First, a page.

The Complaint Of Prometheus - Poem by Aeschylus
O holy Aether, and swift-winged Winds,
And River-wells, and laughter innumerous
Of yon Sea-waves! Earth, mother of us all,
And all-viewing cyclic Sun, I cry on you,--
Behold me a god, what I endure from gods!
Behold, with throe on throe,
How, wasted by this woe,
I wrestle down the myriad years of Time!
Behold, how fast around me
The new King of the happy ones sublime
Has flung the chain he forged, has shamed and bound me!
Woe, woe! to-day's woe and the coming morrow's
I cover with one groan. And where is found me
A limit to these sorrows?
And yet what word do I say? I have foreknown
Clearly all things that should be; nothing done
Comes sudden to my soul--and I must bear
What is ordained with patience, being aware
Necessity doth front the universe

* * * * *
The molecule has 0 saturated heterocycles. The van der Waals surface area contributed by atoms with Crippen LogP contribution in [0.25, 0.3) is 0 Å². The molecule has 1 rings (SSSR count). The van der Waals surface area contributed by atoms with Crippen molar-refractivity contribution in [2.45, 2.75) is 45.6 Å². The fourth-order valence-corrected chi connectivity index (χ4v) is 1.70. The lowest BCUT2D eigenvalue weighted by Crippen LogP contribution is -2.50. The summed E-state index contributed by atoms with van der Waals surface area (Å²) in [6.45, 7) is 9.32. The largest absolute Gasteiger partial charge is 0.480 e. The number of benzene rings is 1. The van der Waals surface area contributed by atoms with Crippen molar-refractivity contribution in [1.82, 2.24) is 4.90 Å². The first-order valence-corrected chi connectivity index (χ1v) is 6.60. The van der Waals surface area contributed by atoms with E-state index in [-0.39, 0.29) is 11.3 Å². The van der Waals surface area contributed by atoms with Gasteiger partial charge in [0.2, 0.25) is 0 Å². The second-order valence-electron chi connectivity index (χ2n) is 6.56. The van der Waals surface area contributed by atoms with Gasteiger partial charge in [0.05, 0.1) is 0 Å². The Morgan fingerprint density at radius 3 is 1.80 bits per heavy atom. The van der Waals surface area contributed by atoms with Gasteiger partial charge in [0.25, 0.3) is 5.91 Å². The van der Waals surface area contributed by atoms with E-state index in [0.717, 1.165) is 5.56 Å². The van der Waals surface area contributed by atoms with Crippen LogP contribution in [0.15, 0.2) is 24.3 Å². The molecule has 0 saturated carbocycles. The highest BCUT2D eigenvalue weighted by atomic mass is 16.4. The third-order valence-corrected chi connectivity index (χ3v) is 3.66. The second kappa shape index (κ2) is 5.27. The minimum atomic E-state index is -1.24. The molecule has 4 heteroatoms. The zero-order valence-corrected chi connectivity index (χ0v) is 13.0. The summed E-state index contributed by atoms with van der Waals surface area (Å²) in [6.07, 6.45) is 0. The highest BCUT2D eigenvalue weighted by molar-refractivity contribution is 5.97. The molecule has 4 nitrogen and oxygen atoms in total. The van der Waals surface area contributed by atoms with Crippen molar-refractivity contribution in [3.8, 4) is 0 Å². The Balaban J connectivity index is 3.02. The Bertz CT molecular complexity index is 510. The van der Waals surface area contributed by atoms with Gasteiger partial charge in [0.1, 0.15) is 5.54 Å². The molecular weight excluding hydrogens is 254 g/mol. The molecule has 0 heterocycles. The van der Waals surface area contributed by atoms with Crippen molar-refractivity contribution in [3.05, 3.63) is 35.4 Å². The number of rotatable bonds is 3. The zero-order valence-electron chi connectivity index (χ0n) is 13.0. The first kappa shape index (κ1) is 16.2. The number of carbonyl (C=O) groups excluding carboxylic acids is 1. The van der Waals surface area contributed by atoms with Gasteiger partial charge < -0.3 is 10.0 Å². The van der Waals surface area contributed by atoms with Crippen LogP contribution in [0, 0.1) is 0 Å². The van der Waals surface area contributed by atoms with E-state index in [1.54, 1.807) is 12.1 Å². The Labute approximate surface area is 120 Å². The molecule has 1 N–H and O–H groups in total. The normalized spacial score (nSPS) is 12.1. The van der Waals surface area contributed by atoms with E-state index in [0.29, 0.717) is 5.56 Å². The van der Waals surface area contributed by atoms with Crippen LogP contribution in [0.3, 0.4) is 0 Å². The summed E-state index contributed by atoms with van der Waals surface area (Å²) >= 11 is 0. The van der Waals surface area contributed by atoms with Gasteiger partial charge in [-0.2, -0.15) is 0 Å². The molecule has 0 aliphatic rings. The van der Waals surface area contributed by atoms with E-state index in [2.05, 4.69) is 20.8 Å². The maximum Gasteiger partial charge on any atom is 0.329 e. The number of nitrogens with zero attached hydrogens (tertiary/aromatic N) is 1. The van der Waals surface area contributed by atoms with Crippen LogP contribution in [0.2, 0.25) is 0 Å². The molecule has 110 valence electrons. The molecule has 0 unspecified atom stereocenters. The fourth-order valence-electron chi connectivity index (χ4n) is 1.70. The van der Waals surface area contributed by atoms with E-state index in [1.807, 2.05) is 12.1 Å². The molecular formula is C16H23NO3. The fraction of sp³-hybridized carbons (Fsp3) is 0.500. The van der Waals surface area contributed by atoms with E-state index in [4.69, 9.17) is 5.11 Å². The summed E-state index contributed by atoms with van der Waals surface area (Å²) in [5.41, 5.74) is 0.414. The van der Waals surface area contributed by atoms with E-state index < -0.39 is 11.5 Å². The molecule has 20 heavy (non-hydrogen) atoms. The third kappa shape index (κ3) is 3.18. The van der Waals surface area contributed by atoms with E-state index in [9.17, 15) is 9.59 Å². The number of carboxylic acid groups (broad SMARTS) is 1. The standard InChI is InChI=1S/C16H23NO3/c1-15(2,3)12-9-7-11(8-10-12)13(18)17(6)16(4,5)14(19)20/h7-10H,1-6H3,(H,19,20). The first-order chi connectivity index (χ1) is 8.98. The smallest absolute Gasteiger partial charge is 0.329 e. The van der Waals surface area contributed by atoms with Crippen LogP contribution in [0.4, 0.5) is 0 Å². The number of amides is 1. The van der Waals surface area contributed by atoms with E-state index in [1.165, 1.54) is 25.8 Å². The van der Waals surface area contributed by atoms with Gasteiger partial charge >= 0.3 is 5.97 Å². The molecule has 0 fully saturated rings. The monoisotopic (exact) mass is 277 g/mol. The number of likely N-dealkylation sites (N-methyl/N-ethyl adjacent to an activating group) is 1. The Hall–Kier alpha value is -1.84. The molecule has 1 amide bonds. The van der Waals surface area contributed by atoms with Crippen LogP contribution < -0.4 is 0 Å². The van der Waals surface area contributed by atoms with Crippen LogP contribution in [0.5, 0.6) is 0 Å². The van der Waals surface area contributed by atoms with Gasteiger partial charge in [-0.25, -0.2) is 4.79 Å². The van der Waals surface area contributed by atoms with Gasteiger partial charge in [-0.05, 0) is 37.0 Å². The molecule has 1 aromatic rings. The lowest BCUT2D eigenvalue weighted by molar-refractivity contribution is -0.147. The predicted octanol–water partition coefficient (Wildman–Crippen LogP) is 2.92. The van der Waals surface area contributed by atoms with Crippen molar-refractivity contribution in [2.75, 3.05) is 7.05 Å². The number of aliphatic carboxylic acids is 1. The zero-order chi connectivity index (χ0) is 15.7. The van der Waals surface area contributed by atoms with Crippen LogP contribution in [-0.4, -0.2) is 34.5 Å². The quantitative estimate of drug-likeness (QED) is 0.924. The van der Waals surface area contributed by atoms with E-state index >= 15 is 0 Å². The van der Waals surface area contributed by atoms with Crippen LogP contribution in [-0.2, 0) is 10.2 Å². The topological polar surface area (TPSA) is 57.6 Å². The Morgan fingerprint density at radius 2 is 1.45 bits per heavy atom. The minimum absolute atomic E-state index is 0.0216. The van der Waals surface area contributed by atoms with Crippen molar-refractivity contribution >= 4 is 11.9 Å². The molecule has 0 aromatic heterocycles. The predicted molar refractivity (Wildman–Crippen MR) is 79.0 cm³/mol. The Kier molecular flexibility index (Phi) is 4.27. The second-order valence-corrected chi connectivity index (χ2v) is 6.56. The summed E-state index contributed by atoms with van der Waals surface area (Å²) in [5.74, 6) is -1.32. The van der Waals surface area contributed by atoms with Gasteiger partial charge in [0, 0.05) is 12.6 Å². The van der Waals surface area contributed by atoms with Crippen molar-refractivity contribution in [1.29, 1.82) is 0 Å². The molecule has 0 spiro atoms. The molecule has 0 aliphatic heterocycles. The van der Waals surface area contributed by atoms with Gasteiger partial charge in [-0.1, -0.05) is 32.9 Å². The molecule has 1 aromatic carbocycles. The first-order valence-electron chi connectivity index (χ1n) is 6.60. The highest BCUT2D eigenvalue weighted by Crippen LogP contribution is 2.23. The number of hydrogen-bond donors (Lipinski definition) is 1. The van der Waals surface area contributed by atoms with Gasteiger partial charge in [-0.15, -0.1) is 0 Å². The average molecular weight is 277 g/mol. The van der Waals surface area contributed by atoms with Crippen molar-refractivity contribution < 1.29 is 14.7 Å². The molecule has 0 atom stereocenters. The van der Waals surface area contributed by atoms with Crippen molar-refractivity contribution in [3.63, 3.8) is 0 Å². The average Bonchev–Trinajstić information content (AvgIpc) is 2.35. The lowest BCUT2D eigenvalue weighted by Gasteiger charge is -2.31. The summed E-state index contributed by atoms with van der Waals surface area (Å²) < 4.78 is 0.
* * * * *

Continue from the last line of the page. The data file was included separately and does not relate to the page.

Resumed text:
With an invincible gesture. Yet this curse
Which strikes me now, I find it hard to brave
In silence or in speech. Because I gave
Honor to mortals, I have yoked my soul
To this compelling fate. Because I stole
The secret fount of fire, whose bubbles went
Over the ferrule's brim, and manward sent
Art's mighty means and perfect rudiment,
That sin I expiate in this agony,
Hung here in fetters, 'neath the blanching sky.
Ah, ah me! what a sound,
What a fragrance sweeps up from a pinion unseen
Of a god, or a mortal, or nature between,
Sweeping up to this rock where the earth has her bound,
To have sight of my pangs, or some guerdon obtain--
Lo, a god in the anguish, a god in the chain!
The god Zeus hateth sore,
And his gods hate again,
As many as tread on his glorified floor,
Because I loved mortals too much evermore.
Alas me! what a murmur and motion I hear,
As of birds flying near!
And the air undersings
The light stroke of their wings--
And all life that approaches I wait for in fear.
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